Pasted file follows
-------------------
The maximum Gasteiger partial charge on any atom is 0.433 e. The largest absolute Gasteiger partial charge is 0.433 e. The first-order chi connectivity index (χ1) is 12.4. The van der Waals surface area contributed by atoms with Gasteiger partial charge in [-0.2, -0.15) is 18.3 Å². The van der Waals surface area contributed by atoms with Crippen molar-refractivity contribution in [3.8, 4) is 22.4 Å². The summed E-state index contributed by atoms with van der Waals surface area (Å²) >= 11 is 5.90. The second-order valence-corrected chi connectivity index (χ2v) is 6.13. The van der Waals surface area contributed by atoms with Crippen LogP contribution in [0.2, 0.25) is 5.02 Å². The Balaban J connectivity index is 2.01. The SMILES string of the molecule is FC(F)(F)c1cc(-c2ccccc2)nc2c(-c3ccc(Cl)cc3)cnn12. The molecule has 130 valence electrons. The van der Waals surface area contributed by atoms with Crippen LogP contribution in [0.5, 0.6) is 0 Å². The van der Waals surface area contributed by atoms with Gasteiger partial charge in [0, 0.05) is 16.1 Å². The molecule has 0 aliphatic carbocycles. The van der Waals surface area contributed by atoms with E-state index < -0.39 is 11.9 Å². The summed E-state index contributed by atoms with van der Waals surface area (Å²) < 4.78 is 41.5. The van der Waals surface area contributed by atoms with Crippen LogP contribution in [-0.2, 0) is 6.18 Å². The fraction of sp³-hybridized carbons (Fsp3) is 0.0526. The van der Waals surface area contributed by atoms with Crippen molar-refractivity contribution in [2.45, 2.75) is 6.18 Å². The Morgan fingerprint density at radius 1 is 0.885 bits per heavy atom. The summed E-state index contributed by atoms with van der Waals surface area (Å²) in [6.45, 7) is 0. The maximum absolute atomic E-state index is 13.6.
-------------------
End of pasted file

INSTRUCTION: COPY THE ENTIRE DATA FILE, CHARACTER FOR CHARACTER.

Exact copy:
The maximum Gasteiger partial charge on any atom is 0.433 e. The largest absolute Gasteiger partial charge is 0.433 e. The first-order chi connectivity index (χ1) is 12.4. The van der Waals surface area contributed by atoms with Gasteiger partial charge in [-0.2, -0.15) is 18.3 Å². The van der Waals surface area contributed by atoms with Crippen molar-refractivity contribution in [3.8, 4) is 22.4 Å². The summed E-state index contributed by atoms with van der Waals surface area (Å²) >= 11 is 5.90. The second-order valence-corrected chi connectivity index (χ2v) is 6.13. The van der Waals surface area contributed by atoms with Crippen LogP contribution in [0.2, 0.25) is 5.02 Å². The Balaban J connectivity index is 2.01. The SMILES string of the molecule is FC(F)(F)c1cc(-c2ccccc2)nc2c(-c3ccc(Cl)cc3)cnn12. The molecule has 130 valence electrons. The van der Waals surface area contributed by atoms with Crippen LogP contribution in [0.5, 0.6) is 0 Å². The van der Waals surface area contributed by atoms with Gasteiger partial charge in [0, 0.05) is 16.1 Å². The molecule has 0 aliphatic carbocycles. The van der Waals surface area contributed by atoms with E-state index < -0.39 is 11.9 Å². The summed E-state index contributed by atoms with van der Waals surface area (Å²) < 4.78 is 41.5. The van der Waals surface area contributed by atoms with Crippen LogP contribution in [-0.2, 0) is 6.18 Å². The fraction of sp³-hybridized carbons (Fsp3) is 0.0526. The van der Waals surface area contributed by atoms with Crippen molar-refractivity contribution in [2.45, 2.75) is 6.18 Å². The Morgan fingerprint density at radius 1 is 0.885 bits per heavy atom. The summed E-state index contributed by atoms with van der Waals surface area (Å²) in [6.45, 7) is 0. The maximum absolute atomic E-state index is 13.6.